Annexation. In Washington, President Andrew Jackson found himself in a delicate position: if he annexed Texas, he would almost certainly provoke a war with Mexico and expose himself to charges that such a move would expand slavery. On his final day in office Jackson formally recognized the Texas republic, but he chose not to act on its request for annexation. His successor, Martin Van Buren, also refused to act on the Texas question. The Texans, for their part, spent their time securing their new republic and finding support from across the Atlantic. Both Great Britain and France recognized and signed trade treaties with Texas. An independent Texas perfectly suited the British, who hoped to free their thriving textile industry from dependence on American cotton. Politically savvy Texas diplomats also knew that their acceptance of British overtures would quickly catch the attention of the American government.
Sectionalism. The alliance between a newly independent Texas and the historic enemy of the United States sent shock waves across the American continent. Southern congressmen were especially alarmed. Fearing that a Texas dominated by Great Britain might abolish slavery, they urged action on annexation. When the sudden death of William Henry Harrison in 1841 made the states’ rights advocate John Tyler president, the annexationists found an ally in the White House. The Virginian Tyler, spurned by the Whigs and hated by most Democrats, quickly seized upon Texas as an issue that could galvanize Southern support for his bid for reelection in 1844. Tyler named the proslavery South Carolinian John C. Calhoun secretary of state and charged him with negotiating a treaty of annexation with Texas. However, his strategy backfired. No one was more associated with slavery and its expansion than the outspoken Calhoun. In addition, Calhoun made the situation worse when he presented an annexation treaty to Congress in 1844 as if its only purpose was to extend slavery. Fearing a proslavery plot, Northern senators from both parties banded together to defeat the treaty, 36 votes to 16, in June 1844.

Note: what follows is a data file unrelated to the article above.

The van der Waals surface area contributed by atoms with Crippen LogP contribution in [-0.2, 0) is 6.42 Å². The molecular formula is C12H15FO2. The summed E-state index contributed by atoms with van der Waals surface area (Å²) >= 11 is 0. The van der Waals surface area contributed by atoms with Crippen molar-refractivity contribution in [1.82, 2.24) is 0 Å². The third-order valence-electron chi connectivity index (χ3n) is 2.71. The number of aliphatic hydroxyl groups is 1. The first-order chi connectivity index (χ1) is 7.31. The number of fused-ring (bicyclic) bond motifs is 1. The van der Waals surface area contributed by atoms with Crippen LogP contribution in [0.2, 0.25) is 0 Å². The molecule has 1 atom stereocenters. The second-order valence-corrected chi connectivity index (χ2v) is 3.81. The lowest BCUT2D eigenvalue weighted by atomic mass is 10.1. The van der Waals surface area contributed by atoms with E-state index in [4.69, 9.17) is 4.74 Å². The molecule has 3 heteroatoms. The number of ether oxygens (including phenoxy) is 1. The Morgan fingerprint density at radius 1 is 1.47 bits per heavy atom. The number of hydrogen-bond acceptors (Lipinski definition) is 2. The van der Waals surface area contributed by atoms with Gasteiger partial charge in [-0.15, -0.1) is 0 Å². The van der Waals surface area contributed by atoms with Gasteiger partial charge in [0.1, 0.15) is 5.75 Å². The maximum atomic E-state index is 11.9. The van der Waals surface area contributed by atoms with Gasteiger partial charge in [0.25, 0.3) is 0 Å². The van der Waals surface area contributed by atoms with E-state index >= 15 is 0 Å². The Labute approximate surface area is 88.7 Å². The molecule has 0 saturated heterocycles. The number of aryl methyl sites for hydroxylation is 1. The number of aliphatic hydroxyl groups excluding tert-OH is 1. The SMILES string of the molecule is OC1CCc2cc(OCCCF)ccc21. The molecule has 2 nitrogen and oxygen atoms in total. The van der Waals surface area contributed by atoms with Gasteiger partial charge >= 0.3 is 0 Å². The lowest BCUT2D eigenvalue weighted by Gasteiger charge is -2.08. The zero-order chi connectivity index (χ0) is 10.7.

Polk. With a new presidential election in the offing, Texas became a hot political issue. Whig candidate Henry Clay openly opposed annexation, and in a surprise move so did the leading Democratic contender, Martin Van Buren. In the Democratic convention pro-Texas Southerners blocked Van Buren’s nomination and threw the convention to their own “dark horse” candidate, former Tennessee
congressman James K. Polk. Southerners were ecstatic. Polk was a slaveholder and an ardent expansionist, and his nomination at the expense of the Northerner Van Buren illustrated the extent to which Southerners dominated the Democratic Party.
Manifest Destiny. Democrats interpreted Polk’s victory in the 1844 election as a mandate for annexation even though he won by less than 40,000 votes (he received 170 electoral votes to the Whig Henry Clay’s 105). Before Polk even took office, President Tyler persuaded Congress to approve an annexation treaty in February 1845. Texas entered the Union as the fifteenth slave state the following December, bypassing the territorial stage. The drama surrounding Texas’s annexation significantly altered the way the U.S. government viewed westward expansion until the Civil War. After the annexation of Texas, the issue of slavery’s expansion would be forever intertwined with the political organization of the West.
Marshall De Bruhl, Sword of San Jacinto: A Life of Sam Houston (New York: Random House, 1993);
Charles G. Sellers James K. Polk, Continentalist 1843-1846 (Princeton, N.J.: Princeton University Press, 1966).